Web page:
The licence to thrill (oneself)


Keep calling it an entitlement and pollies will develop a sense of it; call it an allowance instead to signal we allow them certain things in certain circumstances.

No, I don’t seriously believe that semantics is the key to solving the perennial problem of politicians spending taxpayers’ money on themselves in questionable ways, which is in the news again with the resignation of one Cabinet Minister already and shadows hanging over several other government and opposition members and senators.

I also don’t have any other magical solutions. Having watched the system from the inside for 16 years I don’t even have strong opinions either way, defending or condemning our elected representatives outright in a wholesale and absolutist way. I find some validity in arguments from both sides.

Any system is only as good as the people who use it. Historically, one of the key differences between the left and the right has been the way they view human nature. The former have been generally on the more optimistic side, whereas the right, no doubt influenced by Christian theology of the original sin and the humankind’s fallen nature, tends to be more sceptical. As James Madison wrote in “The Federalist Papers”, “if men were angels, no government would be necessary.” The corollary of that is that the government won’t be composed of angels either, which makes it important to human nature-proof it as much as possible, for example by diffusing power, as the American Founders had designed their Republic. Another way, more pertinent here, is to minimise the opportunities for graft, corruption and misuse of power and government resources. If politicians were angels, they wouldn’t need taxpayer-funded airplane trips but only own wings to fly to their choice destinations, and all that.

I don’t believe that the “abuse” of entitlements (particularly relating to travel) is particularly general and widespread throughout the Parliament. I believe that many politicians do the right thing, either out of their own inner moral sense, or because in the end they don’t want to be caught in the next scandal – the few hundred or a few thousand dollars’ benefit is just not worth it in the greater scheme of things (a variant of “my kingdom for a horse” in a sense of “I’ve lost my ministerial kingdom because of a questionable horse-ride I billed the Department of Finance for”). But there is no denying that, sadly, many people go into politics for wrong reason, seeing it as a combination of an ego-boost and a junket. Others start with all the good intentions but develop the sense of entitlement down the track; sometimes to accompany the growing sense of self-importance, sometimes out of sloppiness, and sometimes as an aspect of the “poor me” syndrome (“people out there don’t understand how hard my life as a politician really is; I deserve some fun once in a while”).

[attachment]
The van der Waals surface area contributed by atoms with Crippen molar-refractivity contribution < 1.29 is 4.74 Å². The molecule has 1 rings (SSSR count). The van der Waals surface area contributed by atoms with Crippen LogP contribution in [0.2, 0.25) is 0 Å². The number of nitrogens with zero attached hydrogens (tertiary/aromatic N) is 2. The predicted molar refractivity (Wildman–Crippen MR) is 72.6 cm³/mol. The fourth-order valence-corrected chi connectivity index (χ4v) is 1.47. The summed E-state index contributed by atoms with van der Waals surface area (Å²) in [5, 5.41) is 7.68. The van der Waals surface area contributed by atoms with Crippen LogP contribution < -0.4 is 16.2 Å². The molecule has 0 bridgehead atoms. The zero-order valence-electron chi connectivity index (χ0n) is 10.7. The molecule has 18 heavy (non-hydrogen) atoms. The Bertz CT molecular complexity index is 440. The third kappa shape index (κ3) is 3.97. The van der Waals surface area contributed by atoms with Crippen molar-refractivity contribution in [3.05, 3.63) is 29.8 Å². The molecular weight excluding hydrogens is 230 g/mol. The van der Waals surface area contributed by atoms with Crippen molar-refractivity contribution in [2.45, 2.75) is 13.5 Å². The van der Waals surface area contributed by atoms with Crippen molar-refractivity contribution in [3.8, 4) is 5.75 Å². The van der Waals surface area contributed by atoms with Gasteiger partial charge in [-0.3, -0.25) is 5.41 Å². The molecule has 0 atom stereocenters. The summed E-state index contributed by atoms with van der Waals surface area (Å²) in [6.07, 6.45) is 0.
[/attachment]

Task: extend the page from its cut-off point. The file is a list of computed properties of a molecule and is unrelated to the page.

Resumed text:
On that last point, while my heart doesn’t generally melt at the tough daily plight of our pollies, I will without hesitation defend them from never-ending populist assaults by the know-nothings who think all our members and senators are a bunch of grossly-overpaid, useless nitwits. I will do so not just on the relative grounds – why don’t you travel a bit around the world and discover how comparatively well our country is governed? where would you rather live? which other country do you hold as an example to follow instead? – but also in the absolute terms: yes, the politicians are paid at least three times the average wage with some extra perks on top of that, but it is by and large a tough job with a crappy lifestyle, involving long and irregular hours, spending one third of your year in Canberra away from your family, and constantly listening to people tell you what a grossly-overpaid, useless nitwit you are – and hundreds of other gripes. You couldn’t pay me enough.

In the end, you will find that most of the abuse of entitlements is well within the entitlements. You want less of it, you need to change and clarify the guidelines, which can at times be too vague and therefore too open to stretching without necessarily breaking. For example, narrow the scope for politicians travelling on official business to stay on longer for pleasure. Or reduce the dozen or so different personal and office allowances (travel and accommodation, publications, software, newspapers, stationery, postage, etc.) to a general one of a lower overall value, allowing each elected representative to decide own priorities instead of creating incentives to max out each account, regardless of need or interest.

People in private sector often get away with far worse, but there will always be more scrutiny on politicians, because they are doing it with our money as opposed to the shareholders’. This might not be fair but it’s the reality. Our politicians might not be angels, but (for most part) they are not demons either. The trick – and it is the trick – is to re-design the entitlements/allowances system without treating its beneficiaries as teenagers who are just about to discover the keys to the car and the liquor cabinet, but as adults with weighty responsibilities and a complex work-life schedule, who need to know in clear and unambiguous terms where they stand.